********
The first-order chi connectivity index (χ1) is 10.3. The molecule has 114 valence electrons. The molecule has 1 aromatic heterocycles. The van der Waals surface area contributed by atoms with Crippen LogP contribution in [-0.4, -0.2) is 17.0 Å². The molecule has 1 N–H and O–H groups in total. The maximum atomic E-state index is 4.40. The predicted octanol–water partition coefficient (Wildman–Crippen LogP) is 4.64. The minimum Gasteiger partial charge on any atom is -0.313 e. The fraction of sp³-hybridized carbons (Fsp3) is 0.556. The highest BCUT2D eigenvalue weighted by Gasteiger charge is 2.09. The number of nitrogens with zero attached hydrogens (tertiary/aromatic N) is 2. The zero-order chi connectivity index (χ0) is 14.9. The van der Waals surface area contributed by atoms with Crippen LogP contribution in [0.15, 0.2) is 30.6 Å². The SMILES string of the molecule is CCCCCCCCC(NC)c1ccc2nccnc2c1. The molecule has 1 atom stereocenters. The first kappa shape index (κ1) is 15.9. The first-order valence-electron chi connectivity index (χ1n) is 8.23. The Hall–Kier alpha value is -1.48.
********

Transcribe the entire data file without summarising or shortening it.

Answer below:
The first-order chi connectivity index (χ1) is 10.3. The molecule has 114 valence electrons. The molecule has 1 aromatic heterocycles. The van der Waals surface area contributed by atoms with Crippen LogP contribution in [-0.4, -0.2) is 17.0 Å². The molecule has 1 N–H and O–H groups in total. The maximum atomic E-state index is 4.40. The predicted octanol–water partition coefficient (Wildman–Crippen LogP) is 4.64. The minimum Gasteiger partial charge on any atom is -0.313 e. The fraction of sp³-hybridized carbons (Fsp3) is 0.556. The highest BCUT2D eigenvalue weighted by Gasteiger charge is 2.09. The number of nitrogens with zero attached hydrogens (tertiary/aromatic N) is 2. The zero-order chi connectivity index (χ0) is 14.9. The van der Waals surface area contributed by atoms with Crippen LogP contribution in [0.15, 0.2) is 30.6 Å². The SMILES string of the molecule is CCCCCCCCC(NC)c1ccc2nccnc2c1. The molecule has 1 atom stereocenters. The first kappa shape index (κ1) is 15.9. The first-order valence-electron chi connectivity index (χ1n) is 8.23. The Hall–Kier alpha value is -1.48.